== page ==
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He verily was busied thus, and was praying and offering sacrifice to Athena by the stern of the ship, when there drew nigh to him a man from a far land, one that was fleeing out of Argos because he had slain a man; [225] and he was a seer. By lineage he was sprung from Melampus, who of old dwelt in Pylos, mother of flocks, a rich man and one that had a very wealthy house among the Pylians, but had afterward come to a land of strangers, fleeing from his country and from great-hearted Neleus, the lordliest of living men, [230] who for a full year had kept much wealth from him by force.1 Now Melampus meanwhile lay bound with bitter bonds in the halls of Phylacus, suffering grievous pains because of the daughter of Neleus, and the terrible blindness of heart which the goddess, the Erinys, who brings houses to ruin,2 had laid upon him. [235] Howbeit he escaped his fate, and drove off the deep-lowing kine from Phylace to Pylos, and avenged the cruel deed upon godlike Neleus, and brought the maiden home to be his own brother's wife. For himself, he went to the land of other men, to horse-pasturing Argos, for there it was appointed him [240] to dwell, bearing sway over many Argives. There he wedded a wife and built him a high-roofed house, and begot Antiphates and Mantius, two stalwart sons. Now Antiphates begot great-hearted Oicles, and Oicles Amphiaraus, the rouser of the host, [245] whom Zeus, who bears the aegis, and Apollo heartily loved with all manner of love. Yet he did not reach the threshold of old age, but died in Thebe, because of a woman's gifts. To him were born sons, Alcmaeon and Amphilochus. And Mantius on his part begot Polypheides and Cleitus. [250] Now Cleitus golden-throned Dawn snatched away by reason of his beauty, that he might dwell with the immortals; but of Polypheides, high of heart, Apollo made a seer, far the best of mortals, after that Amphiaraus was dead. He removed to Hyperesia, having waxed wroth with his father, [255] and there he dwelt and prophesied to all men. His son it was, Theoclymenus by name, who now came and stood by Telemachus; and he found him pouring libations and praying by his swift, black ship, and he spoke, and addressed him with winged words: [260] “Friend, since I find thee making burnt-offering in this place, I beseech thee by thine offerings and by the god, aye, and by thine own life and the lives of thy comrades who follow thee, tell me truly what I ask, and hide it not. Who art thou among men, and from whence? Where is thy city, and where thy parents?”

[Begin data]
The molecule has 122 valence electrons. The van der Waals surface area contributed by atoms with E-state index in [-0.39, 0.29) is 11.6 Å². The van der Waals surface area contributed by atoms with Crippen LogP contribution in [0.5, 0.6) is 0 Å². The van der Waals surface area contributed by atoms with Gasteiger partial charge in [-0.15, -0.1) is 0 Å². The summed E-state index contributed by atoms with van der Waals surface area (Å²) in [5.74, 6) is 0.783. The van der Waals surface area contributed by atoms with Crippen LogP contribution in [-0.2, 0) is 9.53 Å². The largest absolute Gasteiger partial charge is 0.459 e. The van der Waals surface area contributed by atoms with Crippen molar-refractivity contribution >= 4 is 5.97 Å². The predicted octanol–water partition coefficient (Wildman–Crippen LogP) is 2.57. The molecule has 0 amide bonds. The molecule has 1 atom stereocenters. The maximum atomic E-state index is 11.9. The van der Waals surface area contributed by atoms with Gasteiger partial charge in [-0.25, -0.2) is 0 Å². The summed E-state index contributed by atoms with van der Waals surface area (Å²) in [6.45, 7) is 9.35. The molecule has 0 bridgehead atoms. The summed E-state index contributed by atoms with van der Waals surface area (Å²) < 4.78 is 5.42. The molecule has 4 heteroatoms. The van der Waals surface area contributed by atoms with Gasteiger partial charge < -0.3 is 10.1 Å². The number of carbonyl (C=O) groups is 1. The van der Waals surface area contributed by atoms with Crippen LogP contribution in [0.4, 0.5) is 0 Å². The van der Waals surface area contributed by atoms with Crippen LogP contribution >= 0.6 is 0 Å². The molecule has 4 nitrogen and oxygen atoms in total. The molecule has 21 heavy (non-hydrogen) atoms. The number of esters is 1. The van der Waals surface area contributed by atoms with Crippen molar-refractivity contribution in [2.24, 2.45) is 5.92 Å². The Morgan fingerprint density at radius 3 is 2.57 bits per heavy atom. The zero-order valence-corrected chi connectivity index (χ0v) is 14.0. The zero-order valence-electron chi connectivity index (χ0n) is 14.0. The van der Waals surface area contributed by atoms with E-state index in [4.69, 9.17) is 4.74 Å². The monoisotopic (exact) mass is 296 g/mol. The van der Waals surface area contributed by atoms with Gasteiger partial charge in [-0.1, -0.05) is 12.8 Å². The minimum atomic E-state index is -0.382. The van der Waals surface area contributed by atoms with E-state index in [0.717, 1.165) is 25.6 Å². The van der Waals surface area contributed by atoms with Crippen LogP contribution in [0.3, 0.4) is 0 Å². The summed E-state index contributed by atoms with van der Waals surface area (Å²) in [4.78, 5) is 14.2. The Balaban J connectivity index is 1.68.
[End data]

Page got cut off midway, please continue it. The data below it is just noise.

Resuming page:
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  • Commentary references to this page (2):
    • W. Walter Merry, James Riddell, D. B. Monro, Commentary on the Odyssey (1886), 9.231
    • W. Walter Merry, James Riddell, D. B. Monro, Commentary on the Odyssey (1886), 9.250
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